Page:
The invention of the modern wetsuit was a game changer for fans of watersports such as open water swimming and surfing. Not only do these items help to insulate and protect the body from low temperatures, but they also aid buoyancy and streamlining in the water. This can increase safety and comfort in the water, and even be a life-saving factor.
Here's a look at how this highly popular and useful piece of aquatic equipment came to be invented.
The prototype diving came together through a series of inventions, starting with the creation of a waterproof fabric in the early 18th century. The first pressure-resisting diving suits were made in the 1710s to enable underwater salvage work. They were typically made of leather or watertight canvas, and had to be weighted to allow for underwater descents.
During World War II, lighter diving suits were made out of latex rubber by Pirelli, for the use of Italian frogmen in military operations. This opened the gateway for experimentation with different types of rubber and plastic, and eventually led to the development of neoprene in the 1950s.
Neoprene is a synthetic rubber material that has excellent insulating properties, and is also strong, flexible, and buoyant. It was invented in 1951 by a US physicist named Hugh Bradner, an associate of the University of California. Bradner was an enthusiastic surfer and wanted a lightweight suit that would help to insulate him from the chilly Pacific waters.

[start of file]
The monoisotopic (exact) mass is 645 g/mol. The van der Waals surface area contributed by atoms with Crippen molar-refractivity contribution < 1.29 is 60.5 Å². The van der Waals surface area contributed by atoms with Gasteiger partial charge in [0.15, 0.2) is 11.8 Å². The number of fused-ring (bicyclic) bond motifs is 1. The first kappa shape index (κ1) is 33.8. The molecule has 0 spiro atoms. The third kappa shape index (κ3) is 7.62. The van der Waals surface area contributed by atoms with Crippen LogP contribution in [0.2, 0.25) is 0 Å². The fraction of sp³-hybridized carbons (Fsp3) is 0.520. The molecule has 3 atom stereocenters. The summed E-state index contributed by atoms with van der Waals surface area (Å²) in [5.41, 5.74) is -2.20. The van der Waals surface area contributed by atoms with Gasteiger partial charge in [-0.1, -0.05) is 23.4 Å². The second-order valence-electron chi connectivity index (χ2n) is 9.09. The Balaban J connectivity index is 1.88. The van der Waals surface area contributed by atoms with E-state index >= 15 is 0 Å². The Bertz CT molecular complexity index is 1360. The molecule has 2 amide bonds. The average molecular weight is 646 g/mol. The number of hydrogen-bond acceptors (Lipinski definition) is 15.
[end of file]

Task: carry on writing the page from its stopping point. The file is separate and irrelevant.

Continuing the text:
The wet suit was designed to allow a thin layer of water to become trapped between the skin and the suit, which would then be heated by body temperature and act as a natural insulator. Despite the advancements of Bradner’s design, his patent application was rejected because it was considered too similar to a flying suit.
Nonetheless, there was sufficient interest in the wetsuit among the watersport community for Bradner to find a manufacturing partner. In 1952, the first wetsuits were made and sold to US surfers. However, early wetsuits were a struggle to put on, and were prone to ripping at the seams.
Over the next decades, further technological advances in material science and improvements to the design of the wetsuit made them more durable, usable, and effective in the water. The quality of the stitching was improved, and areas of stress such as the knees were reinforced to reduce the risk of tearing.
By the 1980s, it was possible to combine neoprene with elasticated materials such as spandex. This made wetsuits easier to put on, eliminated the need for excessive zips, and made them more close-fitting and streamlined in the water.
Today, there are wetsuits designed to suit every purpose, from surfing to cold water swimming, and professional athletes and military and police divers. There’s a choice between a full suit or a shortie; a suit that can be worn in a sauna or one designed to withstand freezing Arctic temperatures.
No doubt the coming decades will see further improvements to this indispensable piece of equipment, whether for professional or recreational use.